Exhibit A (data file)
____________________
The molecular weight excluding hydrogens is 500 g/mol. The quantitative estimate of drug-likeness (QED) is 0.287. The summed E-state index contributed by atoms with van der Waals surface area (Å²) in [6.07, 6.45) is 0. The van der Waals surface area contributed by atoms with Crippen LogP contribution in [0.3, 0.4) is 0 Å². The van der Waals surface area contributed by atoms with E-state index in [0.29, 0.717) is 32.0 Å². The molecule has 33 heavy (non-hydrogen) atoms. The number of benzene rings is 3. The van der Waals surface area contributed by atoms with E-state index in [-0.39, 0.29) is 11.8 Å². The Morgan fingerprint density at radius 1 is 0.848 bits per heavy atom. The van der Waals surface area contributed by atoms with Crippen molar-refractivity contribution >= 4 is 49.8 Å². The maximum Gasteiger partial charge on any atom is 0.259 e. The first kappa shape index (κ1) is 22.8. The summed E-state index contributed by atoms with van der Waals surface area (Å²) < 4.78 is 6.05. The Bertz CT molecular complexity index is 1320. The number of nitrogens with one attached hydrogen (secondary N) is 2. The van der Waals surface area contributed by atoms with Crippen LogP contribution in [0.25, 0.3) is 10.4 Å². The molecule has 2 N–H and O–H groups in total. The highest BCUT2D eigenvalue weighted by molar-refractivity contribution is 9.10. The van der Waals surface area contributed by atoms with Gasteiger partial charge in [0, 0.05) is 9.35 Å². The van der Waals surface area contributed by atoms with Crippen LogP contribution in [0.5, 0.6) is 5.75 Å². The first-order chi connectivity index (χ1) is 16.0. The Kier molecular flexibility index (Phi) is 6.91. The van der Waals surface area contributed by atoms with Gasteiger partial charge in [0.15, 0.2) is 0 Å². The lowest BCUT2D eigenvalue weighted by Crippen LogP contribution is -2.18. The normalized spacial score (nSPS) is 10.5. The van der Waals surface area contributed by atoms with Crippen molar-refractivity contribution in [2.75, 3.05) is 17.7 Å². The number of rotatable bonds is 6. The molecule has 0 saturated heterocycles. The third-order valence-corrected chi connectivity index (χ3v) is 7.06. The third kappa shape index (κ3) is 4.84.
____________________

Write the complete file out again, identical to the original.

The molecular weight excluding hydrogens is 500 g/mol. The quantitative estimate of drug-likeness (QED) is 0.287. The summed E-state index contributed by atoms with van der Waals surface area (Å²) in [6.07, 6.45) is 0. The van der Waals surface area contributed by atoms with Crippen LogP contribution in [0.3, 0.4) is 0 Å². The van der Waals surface area contributed by atoms with E-state index in [0.29, 0.717) is 32.0 Å². The molecule has 33 heavy (non-hydrogen) atoms. The number of benzene rings is 3. The van der Waals surface area contributed by atoms with E-state index in [-0.39, 0.29) is 11.8 Å². The Morgan fingerprint density at radius 1 is 0.848 bits per heavy atom. The van der Waals surface area contributed by atoms with Crippen molar-refractivity contribution >= 4 is 49.8 Å². The maximum Gasteiger partial charge on any atom is 0.259 e. The first kappa shape index (κ1) is 22.8. The summed E-state index contributed by atoms with van der Waals surface area (Å²) < 4.78 is 6.05. The Bertz CT molecular complexity index is 1320. The number of nitrogens with one attached hydrogen (secondary N) is 2. The van der Waals surface area contributed by atoms with Crippen LogP contribution in [0.25, 0.3) is 10.4 Å². The molecule has 2 N–H and O–H groups in total. The highest BCUT2D eigenvalue weighted by molar-refractivity contribution is 9.10. The van der Waals surface area contributed by atoms with Gasteiger partial charge in [0, 0.05) is 9.35 Å². The van der Waals surface area contributed by atoms with Crippen LogP contribution in [0.5, 0.6) is 5.75 Å². The first-order chi connectivity index (χ1) is 16.0. The Kier molecular flexibility index (Phi) is 6.91. The van der Waals surface area contributed by atoms with Gasteiger partial charge in [0.15, 0.2) is 0 Å². The lowest BCUT2D eigenvalue weighted by Crippen LogP contribution is -2.18. The normalized spacial score (nSPS) is 10.5. The van der Waals surface area contributed by atoms with Crippen molar-refractivity contribution in [2.75, 3.05) is 17.7 Å². The number of rotatable bonds is 6. The molecule has 0 saturated heterocycles. The third-order valence-corrected chi connectivity index (χ3v) is 7.06. The third kappa shape index (κ3) is 4.84.